The other camp treated photographers as artists who they wanted to work “with” to bring their work to the web, and for doing so, they split the take on the works sold. 

Now-a-days I would say that 99% of the companies out there are from the second camp, but you should always read the fine print and check reviews about them on other sites. Companies change just like the brick and mortar stores do.

Let’s make some money.

Keep in mind that certain subject matter sells better than others and depending on the times of the year, so when you put photo up for print sales, you need to monitor what is selling for you and others and apply what you learn toward future photos that you upload. I will cover exactly what sells even better why it sells so you can apply that towards your own photography.

Art.com

art.com /artistrising.com

A site that is easy to spell but a little hard to grasp for artists. To get your work on art.com you need to sign up on artistrising.com. Once you do they decide what work will go up on art.com’s website. To my knowledge nobody can game that system, so relax and don't take it personally.

While that process is happening, you can still sell your works on artist rising’s (AR) website. Over the years traffic has picked up quite a bit so it can be almost 2 for the price of one. If your work ends up in art.com think of it as an added bonus. 

AR is a very good site to work with. they market the heck out of their site. They tend to run deals and specials to bring people in all the time while not effecting your percentage of the sale. Along with marketing they also print and ship your work. Perfect for most people. Again you want to multiply your efforts, not work to market someone else’s site.As the photographer, you get a percent of the sale, and additional percentages for frames etc… In the early 2000’s they did not pay as much and it was only posters. Now with canvas sales out there they had raised the percentage paid over all and cut back on the add ons.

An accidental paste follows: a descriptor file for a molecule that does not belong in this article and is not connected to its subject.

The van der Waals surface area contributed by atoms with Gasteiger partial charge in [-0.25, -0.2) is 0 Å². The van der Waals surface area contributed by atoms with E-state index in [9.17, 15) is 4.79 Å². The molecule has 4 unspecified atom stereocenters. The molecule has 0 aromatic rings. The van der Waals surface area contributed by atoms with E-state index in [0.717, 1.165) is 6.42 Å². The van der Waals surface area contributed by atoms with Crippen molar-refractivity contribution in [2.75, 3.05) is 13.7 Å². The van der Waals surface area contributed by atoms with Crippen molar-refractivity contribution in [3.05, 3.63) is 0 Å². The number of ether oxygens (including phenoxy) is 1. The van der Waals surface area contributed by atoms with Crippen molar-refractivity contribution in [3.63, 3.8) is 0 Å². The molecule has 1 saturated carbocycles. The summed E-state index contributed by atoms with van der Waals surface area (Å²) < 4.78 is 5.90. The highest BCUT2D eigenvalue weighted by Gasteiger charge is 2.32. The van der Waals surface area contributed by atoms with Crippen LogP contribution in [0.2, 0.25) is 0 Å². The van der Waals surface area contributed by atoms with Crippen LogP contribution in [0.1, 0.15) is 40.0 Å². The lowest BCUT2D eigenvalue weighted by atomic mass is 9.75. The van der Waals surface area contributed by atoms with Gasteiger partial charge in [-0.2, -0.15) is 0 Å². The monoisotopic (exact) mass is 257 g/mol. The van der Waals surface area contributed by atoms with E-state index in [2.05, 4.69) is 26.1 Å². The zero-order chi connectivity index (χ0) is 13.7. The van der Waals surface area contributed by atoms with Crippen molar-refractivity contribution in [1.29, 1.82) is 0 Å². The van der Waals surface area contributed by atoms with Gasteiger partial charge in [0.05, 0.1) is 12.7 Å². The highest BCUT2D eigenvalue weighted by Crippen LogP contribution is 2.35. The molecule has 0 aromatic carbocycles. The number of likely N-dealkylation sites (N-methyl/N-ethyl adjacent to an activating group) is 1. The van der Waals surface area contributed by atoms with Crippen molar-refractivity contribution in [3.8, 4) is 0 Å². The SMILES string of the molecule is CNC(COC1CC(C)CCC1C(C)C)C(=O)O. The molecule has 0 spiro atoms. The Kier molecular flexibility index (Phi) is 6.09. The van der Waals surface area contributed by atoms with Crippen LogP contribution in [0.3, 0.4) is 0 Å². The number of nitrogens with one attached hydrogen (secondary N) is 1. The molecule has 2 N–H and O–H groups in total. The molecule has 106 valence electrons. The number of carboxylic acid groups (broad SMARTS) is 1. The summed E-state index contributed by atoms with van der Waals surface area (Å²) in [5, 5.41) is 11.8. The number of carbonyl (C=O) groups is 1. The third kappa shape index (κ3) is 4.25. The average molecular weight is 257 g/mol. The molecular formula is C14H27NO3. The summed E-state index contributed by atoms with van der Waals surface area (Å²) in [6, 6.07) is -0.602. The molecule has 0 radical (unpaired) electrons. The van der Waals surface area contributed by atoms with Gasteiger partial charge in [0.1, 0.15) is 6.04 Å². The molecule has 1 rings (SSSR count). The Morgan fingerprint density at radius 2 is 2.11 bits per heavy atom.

Now here is something NO other article about print sales will tell you. How it really works.

 I have received a monthly check from them every month since 2005. My sales are just a little above $49,000 in total. Most of that was done with a total number of 34 prints. I know have about 120 active prints there.



Put the calculator down for a moment. That is not the best part. art.com /Artistrising is basically the “Granddaddy” of the industry. Interior designers use it daily for trends, colors, and to get an idea of what is out on the market. They also send their clients to the site. Think about it. What does “ edgy” look like? what about Modern? Classic? or even “ trendy”? They send the clients there to show them photos of what they like to better understand the goal. A by-product of the client seeing your work, is if they like it, nothing else will live up to it. Your work becomes exactly what they want. If you sign upon ArtistRising.com , make sure to put your contact info there.

I have sold over 900 pieces directly to interior designers. One was redoing a Hotel with 60 rooms. One was designing a corporate office in Dubai U.A.E. One needed a 9 ft high print. These were all direct sales. 100% going to me. they might not have ever found me. They found me through the (AR) site and contacted me directly.

Union Station NYC, NY
Union Station NYC, NY | Source

On to Part II

OK, that was only one website. I use 3 others if you are still interested.

I will have to do this in 2 parts. If you liked or are interested in what I have told you so far, please comment below. I hope this gives you some insight into what is possible on the web. I really would like your feedback so I know I am going in the right direction. Please share this with the photographer in your life!

Comments

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    • ChicagoPhotos profile imageAUTHOR

      Patrick John Warneka 

      3 years ago from Chicago, Illinois U.S.A.

      I'm not sure why the line is through my name..

    • profile image

      Kapil 

      3 years ago

      Hi Patrick, a very insightful article indeed. Thanks for that! Just a quick question, why did you strike-through your name under the first photo of this article?

    • ChicagoPhotos profile imageAUTHOR

      Patrick John Warneka 

      4 years ago from Chicago, Illinois U.S.A.

      Nadine May,

      Thank you for reading my Post! The same rules ( and benefits) apply to selling graphic work online also. Things created in Photoshop can sell just as well. Graphic art is a numbers game online. The more you put up, the more they get to see and understand your style. When given many choices, people mentally select the "one' they like the most. Then some take the next step and buy the one they have selected. So the more you load up online the more choices they have and you have a higher chance of selling one of your works.

    • Nadine May profile image

      Nadine May 

      4 years ago from Cape Town, Western Cape, South Africa

      Welcome to Hubpages. Thank you for your interesting article. I have never sold my photos or other images I created by using Photoshop on line. Usually I start with a photo and manipulate part of the photo, but I'm not really a photographer. I have several oil paintings on my website that I did, but again never gave them a price. I love creating images for my articles, and I do use Pinterest to network my hub. What I do get paid for is designing book covers, posters and banners, but that all has to do with books. Looking forward to read more of your articles.